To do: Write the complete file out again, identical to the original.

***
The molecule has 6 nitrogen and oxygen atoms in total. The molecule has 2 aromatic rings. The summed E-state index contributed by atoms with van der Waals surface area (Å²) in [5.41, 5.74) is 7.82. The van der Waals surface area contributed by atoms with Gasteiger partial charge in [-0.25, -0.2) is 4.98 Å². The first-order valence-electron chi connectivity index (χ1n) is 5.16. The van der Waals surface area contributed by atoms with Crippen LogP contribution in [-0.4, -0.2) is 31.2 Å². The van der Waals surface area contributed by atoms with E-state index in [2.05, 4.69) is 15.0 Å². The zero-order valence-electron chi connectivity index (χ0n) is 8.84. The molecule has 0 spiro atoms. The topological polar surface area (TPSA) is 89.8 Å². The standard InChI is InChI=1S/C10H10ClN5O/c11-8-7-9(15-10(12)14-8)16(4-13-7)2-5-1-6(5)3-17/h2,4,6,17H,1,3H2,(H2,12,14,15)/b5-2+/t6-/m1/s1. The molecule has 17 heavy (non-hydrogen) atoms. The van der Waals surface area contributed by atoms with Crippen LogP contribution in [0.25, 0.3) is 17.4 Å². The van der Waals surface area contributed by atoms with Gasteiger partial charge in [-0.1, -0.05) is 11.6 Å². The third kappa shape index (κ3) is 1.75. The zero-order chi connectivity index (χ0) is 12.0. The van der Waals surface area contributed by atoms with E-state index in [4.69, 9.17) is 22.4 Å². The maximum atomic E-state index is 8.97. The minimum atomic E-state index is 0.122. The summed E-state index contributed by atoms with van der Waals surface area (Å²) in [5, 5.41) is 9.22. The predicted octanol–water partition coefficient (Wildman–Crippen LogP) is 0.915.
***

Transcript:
The molecule has 6 nitrogen and oxygen atoms in total. The molecule has 2 aromatic rings. The summed E-state index contributed by atoms with van der Waals surface area (Å²) in [5.41, 5.74) is 7.82. The van der Waals surface area contributed by atoms with Gasteiger partial charge in [-0.25, -0.2) is 4.98 Å². The first-order valence-electron chi connectivity index (χ1n) is 5.16. The van der Waals surface area contributed by atoms with Crippen LogP contribution in [-0.4, -0.2) is 31.2 Å². The van der Waals surface area contributed by atoms with E-state index in [2.05, 4.69) is 15.0 Å². The zero-order valence-electron chi connectivity index (χ0n) is 8.84. The molecule has 0 spiro atoms. The topological polar surface area (TPSA) is 89.8 Å². The standard InChI is InChI=1S/C10H10ClN5O/c11-8-7-9(15-10(12)14-8)16(4-13-7)2-5-1-6(5)3-17/h2,4,6,17H,1,3H2,(H2,12,14,15)/b5-2+/t6-/m1/s1. The molecule has 17 heavy (non-hydrogen) atoms. The van der Waals surface area contributed by atoms with Crippen LogP contribution in [0.25, 0.3) is 17.4 Å². The van der Waals surface area contributed by atoms with Gasteiger partial charge in [-0.1, -0.05) is 11.6 Å². The third kappa shape index (κ3) is 1.75. The zero-order chi connectivity index (χ0) is 12.0. The van der Waals surface area contributed by atoms with E-state index in [4.69, 9.17) is 22.4 Å². The maximum atomic E-state index is 8.97. The minimum atomic E-state index is 0.122. The summed E-state index contributed by atoms with van der Waals surface area (Å²) in [5, 5.41) is 9.22. The predicted octanol–water partition coefficient (Wildman–Crippen LogP) is 0.915.